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Landsat 5 satellite on brink of failure Print
By Howard Veregin   
November 21, 2011

A US Geological Survey (USGS) news release indicates that Landsat 5 image collection has been suspended following degradation of an electronic component on board the satellite. Engineers have suspended image collection for 90 days in order to explore options for restoring the component. Landsat 5 has been brought back from near-failure on several occassions in the past.

Landsat 5 was launched in 1984 and was designed to last only 3 years. Instead, the satellite has operated for 27 years. Landsat 6 failed at launch in 1993. Landsat 7, launched in 1999 with a 5-year design life, is still functioning but with limited capabilities. Landsat 8, currently called the Landsat Data Continuity Mission, is scheduled to be launched in January of 2013.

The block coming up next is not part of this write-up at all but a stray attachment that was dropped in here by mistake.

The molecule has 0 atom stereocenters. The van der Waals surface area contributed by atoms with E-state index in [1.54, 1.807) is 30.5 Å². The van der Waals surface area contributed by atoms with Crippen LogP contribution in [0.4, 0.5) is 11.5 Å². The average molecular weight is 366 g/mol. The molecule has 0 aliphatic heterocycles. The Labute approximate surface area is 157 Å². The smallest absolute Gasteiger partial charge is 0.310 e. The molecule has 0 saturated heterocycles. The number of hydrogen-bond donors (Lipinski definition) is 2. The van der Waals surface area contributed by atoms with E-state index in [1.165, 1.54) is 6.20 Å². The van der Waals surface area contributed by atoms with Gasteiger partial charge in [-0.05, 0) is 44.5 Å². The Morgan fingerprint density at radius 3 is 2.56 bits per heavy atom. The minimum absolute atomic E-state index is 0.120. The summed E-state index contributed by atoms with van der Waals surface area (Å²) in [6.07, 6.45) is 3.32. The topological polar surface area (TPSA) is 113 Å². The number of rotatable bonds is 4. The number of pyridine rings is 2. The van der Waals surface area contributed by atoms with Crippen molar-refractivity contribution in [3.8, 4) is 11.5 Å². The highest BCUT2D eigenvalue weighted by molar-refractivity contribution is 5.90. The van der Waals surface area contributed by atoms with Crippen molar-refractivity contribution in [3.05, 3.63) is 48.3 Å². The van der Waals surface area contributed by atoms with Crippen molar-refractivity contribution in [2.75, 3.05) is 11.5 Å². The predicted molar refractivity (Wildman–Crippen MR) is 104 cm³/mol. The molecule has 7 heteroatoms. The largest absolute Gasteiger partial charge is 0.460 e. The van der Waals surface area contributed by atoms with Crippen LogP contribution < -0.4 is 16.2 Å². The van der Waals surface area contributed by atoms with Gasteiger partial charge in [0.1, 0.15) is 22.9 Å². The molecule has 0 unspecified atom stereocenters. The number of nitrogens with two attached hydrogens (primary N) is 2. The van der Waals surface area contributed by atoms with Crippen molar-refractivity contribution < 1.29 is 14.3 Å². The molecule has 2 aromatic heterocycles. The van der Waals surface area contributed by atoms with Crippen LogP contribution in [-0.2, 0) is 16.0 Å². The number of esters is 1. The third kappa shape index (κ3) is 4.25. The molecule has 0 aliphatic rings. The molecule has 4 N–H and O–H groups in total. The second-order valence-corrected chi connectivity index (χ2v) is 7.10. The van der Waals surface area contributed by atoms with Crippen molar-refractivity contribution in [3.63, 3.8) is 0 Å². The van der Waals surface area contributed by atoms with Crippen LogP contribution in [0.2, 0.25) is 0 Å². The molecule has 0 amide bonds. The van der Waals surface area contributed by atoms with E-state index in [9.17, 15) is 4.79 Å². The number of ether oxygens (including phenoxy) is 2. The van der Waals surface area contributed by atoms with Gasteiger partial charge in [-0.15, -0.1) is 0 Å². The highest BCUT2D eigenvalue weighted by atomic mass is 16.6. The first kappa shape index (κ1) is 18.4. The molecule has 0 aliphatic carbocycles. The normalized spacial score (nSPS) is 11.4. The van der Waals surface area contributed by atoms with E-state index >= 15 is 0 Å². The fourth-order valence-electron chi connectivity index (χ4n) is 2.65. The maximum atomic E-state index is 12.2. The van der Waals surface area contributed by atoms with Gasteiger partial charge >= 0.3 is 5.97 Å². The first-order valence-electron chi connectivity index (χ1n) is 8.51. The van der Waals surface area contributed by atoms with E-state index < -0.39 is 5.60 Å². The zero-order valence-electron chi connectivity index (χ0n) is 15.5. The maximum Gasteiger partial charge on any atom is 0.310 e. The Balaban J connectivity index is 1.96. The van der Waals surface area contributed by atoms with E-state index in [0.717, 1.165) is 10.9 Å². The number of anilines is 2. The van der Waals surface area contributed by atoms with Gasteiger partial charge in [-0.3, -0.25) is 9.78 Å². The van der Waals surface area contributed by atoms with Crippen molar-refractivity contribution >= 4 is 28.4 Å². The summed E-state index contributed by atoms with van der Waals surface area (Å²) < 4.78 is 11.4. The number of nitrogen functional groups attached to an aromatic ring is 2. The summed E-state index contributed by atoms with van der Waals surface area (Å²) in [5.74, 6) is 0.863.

The Landsat program began in 1972 with the launch of the ERTS-1 satellite. The Landsat program has been collecting imagery continuously since that time.

Landsat data for Wisconsin is available through WisconsinView which includes imagery dating back to the 1980s. Public-domain Landsat data is also available from the USGS via the Global Visualization Viewer and EarthExplorer. More details can be found on the Landsat missions page.